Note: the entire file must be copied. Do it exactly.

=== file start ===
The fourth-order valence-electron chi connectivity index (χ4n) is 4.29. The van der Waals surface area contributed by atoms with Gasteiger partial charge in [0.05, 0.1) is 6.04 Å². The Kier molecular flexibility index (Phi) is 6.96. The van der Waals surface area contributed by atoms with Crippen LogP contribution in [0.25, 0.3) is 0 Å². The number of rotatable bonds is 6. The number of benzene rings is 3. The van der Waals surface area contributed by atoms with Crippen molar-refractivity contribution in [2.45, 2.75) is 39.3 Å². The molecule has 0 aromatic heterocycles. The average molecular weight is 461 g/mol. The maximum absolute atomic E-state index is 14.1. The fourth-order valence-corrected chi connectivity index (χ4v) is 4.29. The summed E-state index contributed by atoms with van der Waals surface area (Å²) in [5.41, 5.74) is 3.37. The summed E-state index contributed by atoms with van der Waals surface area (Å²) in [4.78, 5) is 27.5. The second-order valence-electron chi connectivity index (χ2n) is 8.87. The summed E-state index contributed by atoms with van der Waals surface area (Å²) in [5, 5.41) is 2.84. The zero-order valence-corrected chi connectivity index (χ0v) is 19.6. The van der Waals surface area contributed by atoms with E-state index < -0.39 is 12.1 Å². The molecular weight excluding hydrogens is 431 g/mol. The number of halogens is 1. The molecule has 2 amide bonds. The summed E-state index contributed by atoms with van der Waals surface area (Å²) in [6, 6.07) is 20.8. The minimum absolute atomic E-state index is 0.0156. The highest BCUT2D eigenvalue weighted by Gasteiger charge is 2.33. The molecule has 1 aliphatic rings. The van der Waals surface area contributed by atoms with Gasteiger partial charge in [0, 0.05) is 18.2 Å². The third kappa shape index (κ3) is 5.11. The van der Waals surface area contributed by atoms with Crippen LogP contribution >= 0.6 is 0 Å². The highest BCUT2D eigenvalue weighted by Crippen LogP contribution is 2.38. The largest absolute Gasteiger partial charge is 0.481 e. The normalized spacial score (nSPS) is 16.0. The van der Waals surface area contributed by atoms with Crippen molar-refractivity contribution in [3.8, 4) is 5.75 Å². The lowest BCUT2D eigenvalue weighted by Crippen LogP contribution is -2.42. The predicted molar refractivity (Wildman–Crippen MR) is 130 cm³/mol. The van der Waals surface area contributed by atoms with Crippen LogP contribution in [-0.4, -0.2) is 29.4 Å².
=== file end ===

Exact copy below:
The fourth-order valence-electron chi connectivity index (χ4n) is 4.29. The van der Waals surface area contributed by atoms with Gasteiger partial charge in [0.05, 0.1) is 6.04 Å². The Kier molecular flexibility index (Phi) is 6.96. The van der Waals surface area contributed by atoms with Crippen LogP contribution in [0.25, 0.3) is 0 Å². The number of rotatable bonds is 6. The number of benzene rings is 3. The van der Waals surface area contributed by atoms with Crippen molar-refractivity contribution in [2.45, 2.75) is 39.3 Å². The molecule has 0 aromatic heterocycles. The average molecular weight is 461 g/mol. The maximum absolute atomic E-state index is 14.1. The fourth-order valence-corrected chi connectivity index (χ4v) is 4.29. The summed E-state index contributed by atoms with van der Waals surface area (Å²) in [5.41, 5.74) is 3.37. The summed E-state index contributed by atoms with van der Waals surface area (Å²) in [4.78, 5) is 27.5. The second-order valence-electron chi connectivity index (χ2n) is 8.87. The summed E-state index contributed by atoms with van der Waals surface area (Å²) in [5, 5.41) is 2.84. The zero-order valence-corrected chi connectivity index (χ0v) is 19.6. The van der Waals surface area contributed by atoms with E-state index < -0.39 is 12.1 Å². The molecular weight excluding hydrogens is 431 g/mol. The number of halogens is 1. The molecule has 2 amide bonds. The summed E-state index contributed by atoms with van der Waals surface area (Å²) in [6, 6.07) is 20.8. The minimum absolute atomic E-state index is 0.0156. The highest BCUT2D eigenvalue weighted by Gasteiger charge is 2.33. The molecule has 1 aliphatic rings. The van der Waals surface area contributed by atoms with Gasteiger partial charge in [0, 0.05) is 18.2 Å². The third kappa shape index (κ3) is 5.11. The van der Waals surface area contributed by atoms with Crippen LogP contribution >= 0.6 is 0 Å². The highest BCUT2D eigenvalue weighted by Crippen LogP contribution is 2.38. The largest absolute Gasteiger partial charge is 0.481 e. The normalized spacial score (nSPS) is 16.0. The van der Waals surface area contributed by atoms with Crippen molar-refractivity contribution in [3.8, 4) is 5.75 Å². The lowest BCUT2D eigenvalue weighted by Crippen LogP contribution is -2.42. The predicted molar refractivity (Wildman–Crippen MR) is 130 cm³/mol. The van der Waals surface area contributed by atoms with Crippen LogP contribution in [-0.4, -0.2) is 29.4 Å².